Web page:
Owning a Mainframe Isnt Costly

By Bill Claybrook  |  Posted 2010-04-07 Print this article Print

Owning a mainframe isn't costly

Mainframes used to be expensive. But not anymore when compared with old prices, the power you get, and how you can use them to save money, time and space in your data center. You can also save on Linux for the mainframe subscriptions from Novell and Red Hat. In 2008, IBM worked with Novell and Red Hat to create a pricing promotion for Linux for the mainframe distributions from the two companies.

Then, in late 2008, IBM created new pricing for the new System z10 Business Class mainframe to make it more economical to use. This amounted to about a 40 percent discount on Linux for System z subscriptions for the System z10 Business Class servers. IBM also dropped its prices for IFLs by more than 50 percent. These pricing promotions make server virtualization on System z servers even more attractive when compared to server virtualization on x86-based servers because it can be much more cost-effective on a mainframe.

To further improve your ROI through server virtualization and workload consolidation on a single mainframe, IBM (working with Novell and Red Hat) has created an IBM System z Solution Edition for Enterprise Linux. The Solution Edition is a packaged offering that brings together key components of hardware, software and maintenance at a low total cost of acquisition. It is built on the capabilities of z/VM and System z10 hardware. The Solution Edition targets smaller customers with stand-alone System z10 Business Class systems.

Save money on software licensing

Many large ISVs such as Oracle have per-processor licensing models for at least some of their software applications. This means you are charged for software based on the number of processors on the server on which the software runs. For example, Oracle Database Enterprise Edition is around $47,500 per processor. Generally, you pay that price regardless of the architecture.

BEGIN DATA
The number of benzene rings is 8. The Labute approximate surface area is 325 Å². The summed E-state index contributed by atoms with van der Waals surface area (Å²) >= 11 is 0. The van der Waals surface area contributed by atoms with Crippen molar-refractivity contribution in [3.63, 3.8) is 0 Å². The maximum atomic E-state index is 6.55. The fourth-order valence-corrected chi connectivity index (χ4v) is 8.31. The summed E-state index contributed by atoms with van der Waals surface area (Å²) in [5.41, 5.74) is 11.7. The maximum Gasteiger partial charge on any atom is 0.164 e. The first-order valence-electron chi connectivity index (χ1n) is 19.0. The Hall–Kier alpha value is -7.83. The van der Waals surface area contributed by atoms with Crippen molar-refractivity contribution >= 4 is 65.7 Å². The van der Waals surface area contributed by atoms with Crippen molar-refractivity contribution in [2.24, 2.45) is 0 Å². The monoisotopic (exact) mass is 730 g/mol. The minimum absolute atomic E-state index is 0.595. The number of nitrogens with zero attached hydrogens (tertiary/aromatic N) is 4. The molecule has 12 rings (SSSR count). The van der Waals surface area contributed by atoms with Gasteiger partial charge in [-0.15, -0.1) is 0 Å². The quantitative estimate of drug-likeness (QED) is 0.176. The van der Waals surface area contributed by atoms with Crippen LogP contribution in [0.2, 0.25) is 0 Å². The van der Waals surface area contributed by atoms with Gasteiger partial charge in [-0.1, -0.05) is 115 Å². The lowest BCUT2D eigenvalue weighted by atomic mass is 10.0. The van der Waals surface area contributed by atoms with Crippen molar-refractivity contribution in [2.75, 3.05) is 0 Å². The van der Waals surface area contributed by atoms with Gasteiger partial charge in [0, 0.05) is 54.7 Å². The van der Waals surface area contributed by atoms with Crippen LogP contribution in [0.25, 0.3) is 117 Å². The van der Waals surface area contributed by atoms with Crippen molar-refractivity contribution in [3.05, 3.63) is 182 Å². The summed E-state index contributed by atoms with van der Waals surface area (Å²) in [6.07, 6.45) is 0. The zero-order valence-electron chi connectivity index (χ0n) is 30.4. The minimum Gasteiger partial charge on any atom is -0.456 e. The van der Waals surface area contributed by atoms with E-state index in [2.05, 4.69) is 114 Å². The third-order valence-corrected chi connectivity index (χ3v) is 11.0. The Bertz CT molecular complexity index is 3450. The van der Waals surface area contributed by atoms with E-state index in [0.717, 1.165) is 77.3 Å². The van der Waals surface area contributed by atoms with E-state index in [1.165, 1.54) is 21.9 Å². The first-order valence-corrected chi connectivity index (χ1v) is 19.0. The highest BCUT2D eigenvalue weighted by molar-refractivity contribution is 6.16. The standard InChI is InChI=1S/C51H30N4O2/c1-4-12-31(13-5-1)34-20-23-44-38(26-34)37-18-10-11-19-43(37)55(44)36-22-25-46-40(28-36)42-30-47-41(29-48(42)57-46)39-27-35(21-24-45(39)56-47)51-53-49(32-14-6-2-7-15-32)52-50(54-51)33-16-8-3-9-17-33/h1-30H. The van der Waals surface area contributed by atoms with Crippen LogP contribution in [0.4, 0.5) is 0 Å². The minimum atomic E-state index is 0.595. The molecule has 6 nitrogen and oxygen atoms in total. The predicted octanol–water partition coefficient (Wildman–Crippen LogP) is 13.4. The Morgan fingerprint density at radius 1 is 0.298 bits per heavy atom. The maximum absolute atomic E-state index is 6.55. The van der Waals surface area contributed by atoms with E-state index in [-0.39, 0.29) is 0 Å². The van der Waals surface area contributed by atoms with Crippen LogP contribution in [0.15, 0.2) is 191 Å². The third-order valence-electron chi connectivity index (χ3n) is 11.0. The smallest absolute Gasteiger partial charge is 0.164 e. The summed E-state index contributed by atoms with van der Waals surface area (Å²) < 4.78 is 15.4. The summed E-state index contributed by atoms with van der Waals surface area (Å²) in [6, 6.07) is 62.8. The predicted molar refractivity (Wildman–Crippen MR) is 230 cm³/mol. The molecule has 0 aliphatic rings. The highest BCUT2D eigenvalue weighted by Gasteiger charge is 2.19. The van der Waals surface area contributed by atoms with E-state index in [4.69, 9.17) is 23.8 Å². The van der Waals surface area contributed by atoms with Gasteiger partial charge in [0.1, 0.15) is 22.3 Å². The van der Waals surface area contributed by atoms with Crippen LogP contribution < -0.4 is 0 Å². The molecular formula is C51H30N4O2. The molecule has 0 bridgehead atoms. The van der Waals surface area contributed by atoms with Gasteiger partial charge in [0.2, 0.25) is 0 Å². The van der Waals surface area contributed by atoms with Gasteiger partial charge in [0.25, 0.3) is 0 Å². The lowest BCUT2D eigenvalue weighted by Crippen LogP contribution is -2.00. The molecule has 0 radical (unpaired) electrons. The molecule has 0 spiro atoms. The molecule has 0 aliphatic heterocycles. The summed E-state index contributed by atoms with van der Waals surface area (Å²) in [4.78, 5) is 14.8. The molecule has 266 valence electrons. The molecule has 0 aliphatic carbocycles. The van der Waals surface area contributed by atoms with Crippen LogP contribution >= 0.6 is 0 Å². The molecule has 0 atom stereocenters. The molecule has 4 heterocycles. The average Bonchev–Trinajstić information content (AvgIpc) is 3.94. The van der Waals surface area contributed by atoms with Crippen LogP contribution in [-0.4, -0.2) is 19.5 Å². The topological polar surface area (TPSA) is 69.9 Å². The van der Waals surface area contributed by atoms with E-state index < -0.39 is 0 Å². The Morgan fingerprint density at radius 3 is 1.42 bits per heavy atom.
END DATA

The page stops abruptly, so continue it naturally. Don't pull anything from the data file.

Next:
Software running on multiple Linux VMs shares the cost of a single processor license. CPs and IFLs count as a single processor engine with respect to software licensing; that is, one IFL equals one core. Not only do you get a break on software licensing, but also the capacity in a System z10 Business Class machine is many times that of an x86 server.

Bill Claybrook is a marketing research analyst with over 30 years of experience in the computer industry, with the last 10 years in Linux and Open Source. From 1999 to 2004, Bill was Research Director, Linux and Open Source, at the Aberdeen Group in Boston. He resigned his competitive analyst/Linux product marketing position at Novell in June 2009 after spending over four and half years engaging in cloud computing, software appliances, virtualization technologies, and numerous aspects of Linux platforms. He is President of New River Marketing Research in Concord, MA. He holds a Ph.D. in Computer Science. He can be reached at bclaybrook@comcast.net.

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